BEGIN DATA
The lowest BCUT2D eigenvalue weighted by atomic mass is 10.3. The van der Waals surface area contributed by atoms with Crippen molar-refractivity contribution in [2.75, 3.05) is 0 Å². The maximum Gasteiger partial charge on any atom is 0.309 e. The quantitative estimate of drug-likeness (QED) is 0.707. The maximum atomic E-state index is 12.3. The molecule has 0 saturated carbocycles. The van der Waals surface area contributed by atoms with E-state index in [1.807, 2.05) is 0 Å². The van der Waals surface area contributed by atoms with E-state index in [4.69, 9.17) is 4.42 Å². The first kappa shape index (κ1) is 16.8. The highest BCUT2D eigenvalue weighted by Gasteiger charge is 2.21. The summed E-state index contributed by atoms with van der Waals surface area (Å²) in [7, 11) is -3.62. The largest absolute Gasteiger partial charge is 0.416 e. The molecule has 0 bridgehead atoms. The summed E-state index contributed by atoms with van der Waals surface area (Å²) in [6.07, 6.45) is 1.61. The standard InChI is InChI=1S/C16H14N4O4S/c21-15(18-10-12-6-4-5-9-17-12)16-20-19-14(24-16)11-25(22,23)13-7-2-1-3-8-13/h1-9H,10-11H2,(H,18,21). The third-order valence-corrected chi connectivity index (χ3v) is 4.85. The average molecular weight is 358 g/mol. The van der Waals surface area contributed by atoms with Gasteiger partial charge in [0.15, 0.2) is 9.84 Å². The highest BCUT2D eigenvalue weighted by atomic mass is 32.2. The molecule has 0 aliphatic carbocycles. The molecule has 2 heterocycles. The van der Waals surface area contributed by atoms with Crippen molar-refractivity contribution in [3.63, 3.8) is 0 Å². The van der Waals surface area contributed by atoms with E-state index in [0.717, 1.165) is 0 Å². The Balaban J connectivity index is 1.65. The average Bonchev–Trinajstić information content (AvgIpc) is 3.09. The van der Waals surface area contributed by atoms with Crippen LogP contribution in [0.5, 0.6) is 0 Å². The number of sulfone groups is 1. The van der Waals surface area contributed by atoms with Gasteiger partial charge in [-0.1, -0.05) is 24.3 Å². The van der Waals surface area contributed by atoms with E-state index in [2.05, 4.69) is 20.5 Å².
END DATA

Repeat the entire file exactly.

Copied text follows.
The lowest BCUT2D eigenvalue weighted by atomic mass is 10.3. The van der Waals surface area contributed by atoms with Crippen molar-refractivity contribution in [2.75, 3.05) is 0 Å². The maximum Gasteiger partial charge on any atom is 0.309 e. The quantitative estimate of drug-likeness (QED) is 0.707. The maximum atomic E-state index is 12.3. The molecule has 0 saturated carbocycles. The van der Waals surface area contributed by atoms with E-state index in [1.807, 2.05) is 0 Å². The van der Waals surface area contributed by atoms with E-state index in [4.69, 9.17) is 4.42 Å². The first kappa shape index (κ1) is 16.8. The highest BCUT2D eigenvalue weighted by Gasteiger charge is 2.21. The summed E-state index contributed by atoms with van der Waals surface area (Å²) in [7, 11) is -3.62. The largest absolute Gasteiger partial charge is 0.416 e. The molecule has 0 bridgehead atoms. The summed E-state index contributed by atoms with van der Waals surface area (Å²) in [6.07, 6.45) is 1.61. The standard InChI is InChI=1S/C16H14N4O4S/c21-15(18-10-12-6-4-5-9-17-12)16-20-19-14(24-16)11-25(22,23)13-7-2-1-3-8-13/h1-9H,10-11H2,(H,18,21). The third-order valence-corrected chi connectivity index (χ3v) is 4.85. The average molecular weight is 358 g/mol. The van der Waals surface area contributed by atoms with Gasteiger partial charge in [0.15, 0.2) is 9.84 Å². The highest BCUT2D eigenvalue weighted by atomic mass is 32.2. The molecule has 0 aliphatic carbocycles. The molecule has 2 heterocycles. The van der Waals surface area contributed by atoms with Crippen molar-refractivity contribution in [3.63, 3.8) is 0 Å². The van der Waals surface area contributed by atoms with E-state index in [0.717, 1.165) is 0 Å². The Balaban J connectivity index is 1.65. The average Bonchev–Trinajstić information content (AvgIpc) is 3.09. The van der Waals surface area contributed by atoms with Crippen LogP contribution in [0.5, 0.6) is 0 Å². The number of sulfone groups is 1. The van der Waals surface area contributed by atoms with Gasteiger partial charge in [-0.1, -0.05) is 24.3 Å². The van der Waals surface area contributed by atoms with E-state index in [2.05, 4.69) is 20.5 Å².